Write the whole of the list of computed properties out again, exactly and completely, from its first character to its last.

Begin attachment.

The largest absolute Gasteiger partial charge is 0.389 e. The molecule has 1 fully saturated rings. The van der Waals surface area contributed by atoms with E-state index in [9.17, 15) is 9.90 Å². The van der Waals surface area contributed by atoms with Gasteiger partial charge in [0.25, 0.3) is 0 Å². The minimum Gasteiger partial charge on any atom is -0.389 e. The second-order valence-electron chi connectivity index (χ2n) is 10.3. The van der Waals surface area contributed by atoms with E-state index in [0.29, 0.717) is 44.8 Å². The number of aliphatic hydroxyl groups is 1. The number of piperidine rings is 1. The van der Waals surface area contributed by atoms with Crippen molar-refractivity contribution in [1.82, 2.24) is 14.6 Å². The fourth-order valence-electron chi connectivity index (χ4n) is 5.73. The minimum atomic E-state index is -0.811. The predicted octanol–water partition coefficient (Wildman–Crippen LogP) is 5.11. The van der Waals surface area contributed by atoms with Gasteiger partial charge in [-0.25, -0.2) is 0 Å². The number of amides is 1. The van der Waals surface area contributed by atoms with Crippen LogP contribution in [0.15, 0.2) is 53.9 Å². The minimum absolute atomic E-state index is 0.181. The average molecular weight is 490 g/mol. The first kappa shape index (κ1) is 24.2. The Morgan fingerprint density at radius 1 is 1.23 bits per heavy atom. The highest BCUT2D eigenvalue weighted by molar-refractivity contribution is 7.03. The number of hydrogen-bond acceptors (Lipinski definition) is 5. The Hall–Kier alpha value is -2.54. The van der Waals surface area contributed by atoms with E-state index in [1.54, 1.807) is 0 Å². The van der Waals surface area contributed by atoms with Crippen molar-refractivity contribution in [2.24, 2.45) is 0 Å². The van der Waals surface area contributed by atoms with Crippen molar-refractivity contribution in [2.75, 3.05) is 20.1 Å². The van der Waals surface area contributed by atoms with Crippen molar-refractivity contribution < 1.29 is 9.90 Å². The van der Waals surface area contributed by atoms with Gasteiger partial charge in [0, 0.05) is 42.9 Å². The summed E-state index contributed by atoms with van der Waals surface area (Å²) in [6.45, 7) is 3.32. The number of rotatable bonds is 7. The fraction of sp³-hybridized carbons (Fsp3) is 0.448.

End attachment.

The largest absolute Gasteiger partial charge is 0.389 e. The molecule has 1 fully saturated rings. The van der Waals surface area contributed by atoms with E-state index in [9.17, 15) is 9.90 Å². The van der Waals surface area contributed by atoms with Gasteiger partial charge in [0.25, 0.3) is 0 Å². The minimum Gasteiger partial charge on any atom is -0.389 e. The second-order valence-electron chi connectivity index (χ2n) is 10.3. The van der Waals surface area contributed by atoms with E-state index in [0.29, 0.717) is 44.8 Å². The number of aliphatic hydroxyl groups is 1. The number of piperidine rings is 1. The van der Waals surface area contributed by atoms with Crippen molar-refractivity contribution in [1.82, 2.24) is 14.6 Å². The fourth-order valence-electron chi connectivity index (χ4n) is 5.73. The minimum atomic E-state index is -0.811. The predicted octanol–water partition coefficient (Wildman–Crippen LogP) is 5.11. The van der Waals surface area contributed by atoms with Gasteiger partial charge in [-0.25, -0.2) is 0 Å². The number of amides is 1. The van der Waals surface area contributed by atoms with Crippen LogP contribution in [0.15, 0.2) is 53.9 Å². The minimum absolute atomic E-state index is 0.181. The average molecular weight is 490 g/mol. The first kappa shape index (κ1) is 24.2. The Morgan fingerprint density at radius 1 is 1.23 bits per heavy atom. The highest BCUT2D eigenvalue weighted by molar-refractivity contribution is 7.03. The number of hydrogen-bond acceptors (Lipinski definition) is 5. The Hall–Kier alpha value is -2.54. The van der Waals surface area contributed by atoms with E-state index in [1.54, 1.807) is 0 Å². The van der Waals surface area contributed by atoms with Crippen molar-refractivity contribution in [2.24, 2.45) is 0 Å². The van der Waals surface area contributed by atoms with Crippen molar-refractivity contribution in [2.75, 3.05) is 20.1 Å². The van der Waals surface area contributed by atoms with Crippen molar-refractivity contribution < 1.29 is 9.90 Å². The van der Waals surface area contributed by atoms with Gasteiger partial charge in [0, 0.05) is 42.9 Å². The summed E-state index contributed by atoms with van der Waals surface area (Å²) in [6.45, 7) is 3.32. The number of rotatable bonds is 7. The fraction of sp³-hybridized carbons (Fsp3) is 0.448.